Author Archives: Bao Nghiem

Final Project Ideas

My final projects will be a series of images that accompany with the article

The “Mean Drunk”: When Alcohol Abuse Unleashes Anger and Violence by Randy Varga. ( Click here to read the full article )

I think alcohol abuse is a serious problem every where that needs to be addressed. Having friends and relatives who have drinking problems, I’ve seen how out-of-control drinking can have big negative impacts not only on drinkers’ lives but also on their families and friends. The effects that alcohol has on one’s mind can damage his/her social life and intimate relationships by physically hurting their loved ones. The victims can be alcoholic’s partner, children, parents or friends.

My first idea is to pair drinkware/ liquor bottles with stuffed animals that embody the idea of child abuse being as one of the alcohol-influenced actions.

. Teddy bear: the boy

. Rabbit: the girl

Idea #1The second idea is to show alcohol drinks along with broken mugs that represents the loved ones in a drinker’s life being hurt.

Omega and Cindy: Time Together

In her case study about the Omega Watch ad in which Cindy Crawford appears as a spokesperson for the brand, Liz Wells explains the message and the goal behind the idea of having the model posing in such a specific way in relation with the watch and the treatment  of the photography of the campaign. Known for her enduring beauty and intelligence, Cindy’s figure image is sophisticatedly implied to the watch by depicting a so-called “relationship” between the famous model and the watch. That message of having a watch as a perfect companionship is not only conveyed through the photography but also through the text. Those elements support each other and indicate an alluring yet meaningful relationship.

The effectiveness in the concept of the Omega ad speaks to a bigger picture of how advertising manages to achieve certain goals by forming certain relationships between their products and the consumers. In that bigger picture, the depicted quality of the product and how they will improve the consumers’ life, especially those rendered through photography, outstand other facts and other contexts related to the manufacture process. That thought of Well’s on advertising photography restates a part of the reality of the consumer culture that we often forget. However, considering the core of this business, the professionals, in one way or another, are still aiming for the best persuation.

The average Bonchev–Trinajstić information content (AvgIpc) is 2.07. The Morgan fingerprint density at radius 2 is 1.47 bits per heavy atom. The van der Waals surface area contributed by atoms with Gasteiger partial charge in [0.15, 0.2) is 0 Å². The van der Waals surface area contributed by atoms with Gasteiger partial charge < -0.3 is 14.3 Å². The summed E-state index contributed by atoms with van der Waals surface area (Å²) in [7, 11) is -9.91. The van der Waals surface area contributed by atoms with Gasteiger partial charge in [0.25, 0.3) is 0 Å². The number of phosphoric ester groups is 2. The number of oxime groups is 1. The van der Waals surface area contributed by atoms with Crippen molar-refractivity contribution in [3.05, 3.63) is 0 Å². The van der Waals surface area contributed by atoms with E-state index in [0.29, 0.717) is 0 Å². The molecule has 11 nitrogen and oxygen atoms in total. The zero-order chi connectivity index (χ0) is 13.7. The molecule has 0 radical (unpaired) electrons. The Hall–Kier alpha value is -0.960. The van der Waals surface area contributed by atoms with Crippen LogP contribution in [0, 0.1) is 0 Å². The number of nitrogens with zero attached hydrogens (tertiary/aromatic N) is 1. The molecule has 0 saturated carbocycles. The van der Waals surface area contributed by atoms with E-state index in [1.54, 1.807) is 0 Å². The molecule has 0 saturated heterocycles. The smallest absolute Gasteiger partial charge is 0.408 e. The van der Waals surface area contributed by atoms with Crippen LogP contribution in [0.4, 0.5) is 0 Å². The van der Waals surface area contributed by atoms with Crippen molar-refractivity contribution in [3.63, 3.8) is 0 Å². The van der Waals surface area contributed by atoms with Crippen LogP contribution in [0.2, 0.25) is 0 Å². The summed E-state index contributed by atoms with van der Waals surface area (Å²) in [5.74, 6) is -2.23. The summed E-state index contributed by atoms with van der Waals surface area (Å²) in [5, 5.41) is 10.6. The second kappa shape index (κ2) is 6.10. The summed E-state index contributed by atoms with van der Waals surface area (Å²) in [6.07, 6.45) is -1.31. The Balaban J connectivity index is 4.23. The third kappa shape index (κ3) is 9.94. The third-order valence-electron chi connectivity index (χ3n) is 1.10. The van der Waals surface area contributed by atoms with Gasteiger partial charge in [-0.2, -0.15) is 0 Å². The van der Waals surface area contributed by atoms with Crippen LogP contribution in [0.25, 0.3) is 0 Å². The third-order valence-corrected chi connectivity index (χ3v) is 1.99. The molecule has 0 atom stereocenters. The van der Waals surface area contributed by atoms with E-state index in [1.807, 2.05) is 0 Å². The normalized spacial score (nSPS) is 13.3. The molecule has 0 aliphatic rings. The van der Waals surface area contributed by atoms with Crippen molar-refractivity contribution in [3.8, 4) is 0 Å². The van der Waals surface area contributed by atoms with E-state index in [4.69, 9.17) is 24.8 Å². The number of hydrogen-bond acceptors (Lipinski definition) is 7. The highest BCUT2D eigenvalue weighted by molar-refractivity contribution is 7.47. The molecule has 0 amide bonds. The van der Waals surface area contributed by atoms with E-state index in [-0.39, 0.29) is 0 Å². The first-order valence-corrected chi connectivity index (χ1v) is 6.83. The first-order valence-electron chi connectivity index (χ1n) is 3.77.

The two poems describe driving a car as two different experiences giving different emotion and feelings. In “she being Brand” by e.e. cummings, the interaction and the relationship between the driver and the car make a delightful and sensual experience of pleasure. In the other hand, the journey that Phillip Levine had with his car in “Coming Home, Detroit, 1968” is a passage of chaos and devastation filled with lost and depressed feelings.

The car in cummings’ poem is depicted as “new” and “good” to which the driver “careful” controls. The masterful control of the driver along with the smoothness of the car movement create the notion of erotica and the absolute satisfying experience in which both the driver and the car fulfill their missions. On the contrary, “rags” and “fire” in Levine’s poem create destructive image of Detroit going through chaos and breakdown. The city became “where you lost it all” and “the cry of wet smoke hanging in your throat”.

E.e. cummings completes his poem with a perfect “stand-still” of the car stopping after a smooth journey which helps accomplish the feeling of satisfaction. However, Phillip Levine chose to end his poem with a statement ” We burn this city everyday” that enhances the notion of lost and desperation.


Unlike other still life paintings, Dutch 17th and 18th Century still life paintings differentiate themselves by the message of mortality. The apparent similarity lays at the common subject matters that often appear in any still life paintings such as fruits and flowers which embody for the beauty and delicacy of the privileged class. However, the main difference is that instead of focusing on the material value of the beauty image of those objects, Dutch still life paintings show the nature of things being decay and fade throughout time. In the Rachel Ruysch painting Fruit and Insects, among the seemingly luxurious and delightful image of colorful peaches and grapes, we see the leaves are dying and the insects are eating the fruits. The decay of those organic matters speaks to the core of nature and materialism: In the shortness of life, all of the desire of beauty and material things are vanity.